Just when she felt as though America was fading as a beacon of democracy, Chloe Torres found a purpose in the Student Citizen Activists (SCA) club at the Island University.
On a fall day last year, Torres, sophomore political science major, stumbled across the SCA table in the breezeway as they were promoting one of their events. She said her deeply rooted political curiosity caused SCA to spark her interest. Now that she is a member, she only hopes that SCA will grow so more people become literate in politics and change can occur in the political sphere.
“After finding SCA, I actually got involved with politics and activism, and it just made me feel more fulfilled,” Torres said. “I’m actually going out and trying to let people know that they do have power.”
Right after the 2016 election, there was a lot of political turmoil, which caused some people to be motivated to action. One of those people was Daniel Yzaguirre, senior history and philosophy major and president of SCA. He, with his two roommates, started the Student Citizen Activists.
“Right after the election, I started taking oral histories from family and friends, and one of the things I noticed was that people… didn’t vote because they didn’t really know what was going on,” Yzaguirre said. “It showed me that there was a need to help people understand the political system and being a future educator, political education popped into my head.”
While his idea for bringing more political education to the Texas A&M University-Corpus Christi campus has been well-received, SCA founders had some difficulty getting started. To become an official club, SCA had to do extra trainings because they missed some key deadlines. They also had to find a faculty adviser and go through lots of paperwork, Yzaguirre said. They were finally able to become an official organization in January 2017.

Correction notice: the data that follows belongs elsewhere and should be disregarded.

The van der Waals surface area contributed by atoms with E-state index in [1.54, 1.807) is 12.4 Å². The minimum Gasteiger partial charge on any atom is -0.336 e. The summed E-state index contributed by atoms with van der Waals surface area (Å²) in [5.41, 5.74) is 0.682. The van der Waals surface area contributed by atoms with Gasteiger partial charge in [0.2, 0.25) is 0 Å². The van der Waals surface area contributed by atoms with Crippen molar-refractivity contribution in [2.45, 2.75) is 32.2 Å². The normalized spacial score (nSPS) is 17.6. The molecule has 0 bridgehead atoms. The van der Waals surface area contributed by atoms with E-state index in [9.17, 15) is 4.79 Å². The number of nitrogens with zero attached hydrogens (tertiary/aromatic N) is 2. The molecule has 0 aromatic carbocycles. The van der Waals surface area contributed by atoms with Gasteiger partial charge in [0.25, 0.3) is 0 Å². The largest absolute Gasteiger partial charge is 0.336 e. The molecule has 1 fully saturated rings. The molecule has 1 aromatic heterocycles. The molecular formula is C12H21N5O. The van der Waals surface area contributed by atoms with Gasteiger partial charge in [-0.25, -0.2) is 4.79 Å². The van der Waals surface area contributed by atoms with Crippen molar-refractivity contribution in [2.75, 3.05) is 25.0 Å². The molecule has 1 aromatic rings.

“When we first started… we [had] a couple of older citizens call our adviser and give them their opinion on starting a ‘liberal hippy group,’” Yzaguirre said. “But other than that, we’ve had a lot of support from the university and that’s allowed us to do great things.”
The club, which is non-partisan, started with a focus on political education, Yzaguirre said. This is why each of the meetings are centered on a political current event or issue that is particularly confusing. The goal is to give students factual information so they can make their own informed decisions. SCA also hosts speaker series events throughout the semester, to educate the campus community on a variety of political issues.
“When we started reaching out to professor for the series, we got way more responses than we’re able to actually do events…” Yzaguirre said. “It’s not just in political science, it’s across all the disciplines. We have a couple of philosophy professors, history professors, political science, art history, economics and things like that, that are willing to come and talk to the students.”
As the club expanded, the new active members wanted to bring activism to the club’s agenda, Yzaguirre said. Members have started to go to protests and marches, do information campaigns, and recently started working on a petition in support of Deferred Action for Childhood Arrivals (DACA). It is efforts such as these that Torres finds purpose in.
“We have started delving more into on the ground activism,” Torres said. “So doing marches, we did the March for Science. Doing ICE campaign information events, so we’ll be passing out little sheets of paper with information…. So yeah, more hands-on kind of stuff.”
While political education and activism are the organization’s official objectives, SCA also focuses on academic success and other issues such as social support within their club community. Yzaguirre said he loves seeing members start to grow and thrive in that environment. The students also make testimonies of these efforts.
“Daniel always makes sure we’re not only doing our stuff for the group, but also that we’re caught up in school,” said Annaley McAshan, freshman political science major and member of SCA. “He’ll ask us about how school is going and…, if we’re like ‘oh, I suck at history.’ He’ll [say], ‘oh, what are you having problems with?’ and he’ll teach us about it.”
SCA has a little more than 30 students on campus and more than 100 students on Facebook, and growing every day, Yzaguirre said. Its meetings are hosted every Wednesday at 7 p.m., and they are open to any student interested in learning about politics or interested in political activism.
For more information on the Student Citizen Activists or to find out how to get involved, visit their website at scactivistscc.wixsite.com/tamucc.